Like the Masamoto knife listed above, this JCK knife has a double beveled edge with each at a different angle, with a ratio of 70:30.

That means one edge needs to be sharpened at around 21 degrees whilst the other is a very fine 9 degrees.

That makes for extremely precise cutting, but it does mean that if you intend to sharpen this knife yourself, then the best way is to do it by hand using a whetstone. That way you can ensure each side of the knife is sharpened to the correct angle.

The blade is full tang into the handle and double riveted with a half bolster. The handle is Pakkawood, a wood composite resin that is very popular in Japanese knife design.

It’s very strong stuff and is durable too, being resistant to flex and heat.

Franky, the price point for this knife is fantastic given the quality you get. This is a high-carbon, stainless steel Japanese knife with a Pakkawood handle for around $100.

If this was produced by one of the bigger brands in the world I think it would cost at least 50% more.

Shun Sora 8-Inch Chef’s Knife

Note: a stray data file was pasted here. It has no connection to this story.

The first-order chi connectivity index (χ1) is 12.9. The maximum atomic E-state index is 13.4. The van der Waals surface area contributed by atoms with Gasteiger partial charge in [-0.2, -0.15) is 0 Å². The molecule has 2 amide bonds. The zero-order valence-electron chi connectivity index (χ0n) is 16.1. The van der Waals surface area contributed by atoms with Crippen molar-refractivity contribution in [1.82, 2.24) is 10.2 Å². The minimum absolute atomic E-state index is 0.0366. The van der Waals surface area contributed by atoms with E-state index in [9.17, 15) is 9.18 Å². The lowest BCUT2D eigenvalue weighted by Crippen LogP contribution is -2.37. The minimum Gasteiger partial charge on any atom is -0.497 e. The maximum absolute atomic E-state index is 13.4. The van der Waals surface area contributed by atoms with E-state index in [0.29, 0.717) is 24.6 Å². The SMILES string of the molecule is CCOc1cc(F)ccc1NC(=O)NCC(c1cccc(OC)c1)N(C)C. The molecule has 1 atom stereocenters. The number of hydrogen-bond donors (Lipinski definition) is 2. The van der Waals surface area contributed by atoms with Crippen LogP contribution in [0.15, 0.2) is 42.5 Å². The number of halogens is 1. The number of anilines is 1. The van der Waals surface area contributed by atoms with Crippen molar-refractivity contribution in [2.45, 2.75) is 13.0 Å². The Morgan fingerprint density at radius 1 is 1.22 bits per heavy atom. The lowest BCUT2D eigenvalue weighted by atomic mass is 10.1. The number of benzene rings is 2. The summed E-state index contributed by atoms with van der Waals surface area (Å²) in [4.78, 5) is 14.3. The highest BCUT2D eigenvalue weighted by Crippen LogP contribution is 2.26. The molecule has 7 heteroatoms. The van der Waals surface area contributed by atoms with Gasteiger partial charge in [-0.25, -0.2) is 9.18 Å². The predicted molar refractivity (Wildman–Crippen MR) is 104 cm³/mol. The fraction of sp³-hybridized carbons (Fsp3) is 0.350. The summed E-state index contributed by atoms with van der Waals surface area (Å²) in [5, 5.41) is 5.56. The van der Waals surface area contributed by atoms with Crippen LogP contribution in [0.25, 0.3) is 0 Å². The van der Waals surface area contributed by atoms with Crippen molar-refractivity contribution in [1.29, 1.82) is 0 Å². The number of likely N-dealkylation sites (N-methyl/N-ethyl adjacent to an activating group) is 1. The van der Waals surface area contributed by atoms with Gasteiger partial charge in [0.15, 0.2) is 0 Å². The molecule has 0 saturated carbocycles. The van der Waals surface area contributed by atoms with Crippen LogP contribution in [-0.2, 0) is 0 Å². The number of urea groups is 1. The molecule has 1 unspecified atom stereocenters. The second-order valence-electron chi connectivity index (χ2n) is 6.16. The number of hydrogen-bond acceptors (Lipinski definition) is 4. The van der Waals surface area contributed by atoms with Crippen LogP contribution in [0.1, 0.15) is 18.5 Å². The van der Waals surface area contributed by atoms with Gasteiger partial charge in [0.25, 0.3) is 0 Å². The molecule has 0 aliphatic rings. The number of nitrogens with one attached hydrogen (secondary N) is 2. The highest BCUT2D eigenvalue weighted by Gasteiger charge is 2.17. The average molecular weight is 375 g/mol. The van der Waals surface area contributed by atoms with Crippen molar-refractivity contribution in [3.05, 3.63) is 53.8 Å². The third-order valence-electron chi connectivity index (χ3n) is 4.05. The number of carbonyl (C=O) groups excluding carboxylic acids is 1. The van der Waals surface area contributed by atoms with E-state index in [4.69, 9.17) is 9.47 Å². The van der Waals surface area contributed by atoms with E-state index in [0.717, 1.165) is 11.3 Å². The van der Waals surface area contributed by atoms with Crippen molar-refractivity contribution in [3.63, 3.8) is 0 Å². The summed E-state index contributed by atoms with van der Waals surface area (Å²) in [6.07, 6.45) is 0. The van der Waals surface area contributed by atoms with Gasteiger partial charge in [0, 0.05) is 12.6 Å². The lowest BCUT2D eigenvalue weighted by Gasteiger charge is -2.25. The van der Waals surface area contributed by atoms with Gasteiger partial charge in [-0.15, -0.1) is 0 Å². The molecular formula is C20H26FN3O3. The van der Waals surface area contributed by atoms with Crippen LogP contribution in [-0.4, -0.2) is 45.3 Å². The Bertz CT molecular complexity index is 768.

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Shun Sora 8-Inch Chef’s Knife Review Table

Country of manufactureJapan
Steel typeVG-10 (High quality Japanese steel)
Rockwell hardness60-61
Factory edge16 degrees (double bevel)
Handle materialPP/TPE (thermoplastic blend)
ProsGenuine Japanese knife with amazing edge retention

Shun are a fantastic Japanese producer of high-quality knives.

What makes Shun particularly special is that they combine their Japanese heritage with western influences to create knives that suit the western market but still use great Japanese materials, designed in a clearly Japanese style.

This 8-inch knife gets made with a VG-10 San Mai core with a 420J Japanese blade upper. The traditional style handle gets made from textured TPE for balance and grip.

The Carbon content is 1%, making this a truly high-carbon knife. That means the steel is stronger than most western knives and can be sharpened to a finer edge. The factory edge is 16 degrees but this steel could probably handle a 12 degree edge if you wanted to further sharpen it yourself.

Whilst the Carbon content is high, durability is not compromised and the Chromium content is a good 15%, qualifying this as a high-performing stainless steel. That means it’s very rust-resistant.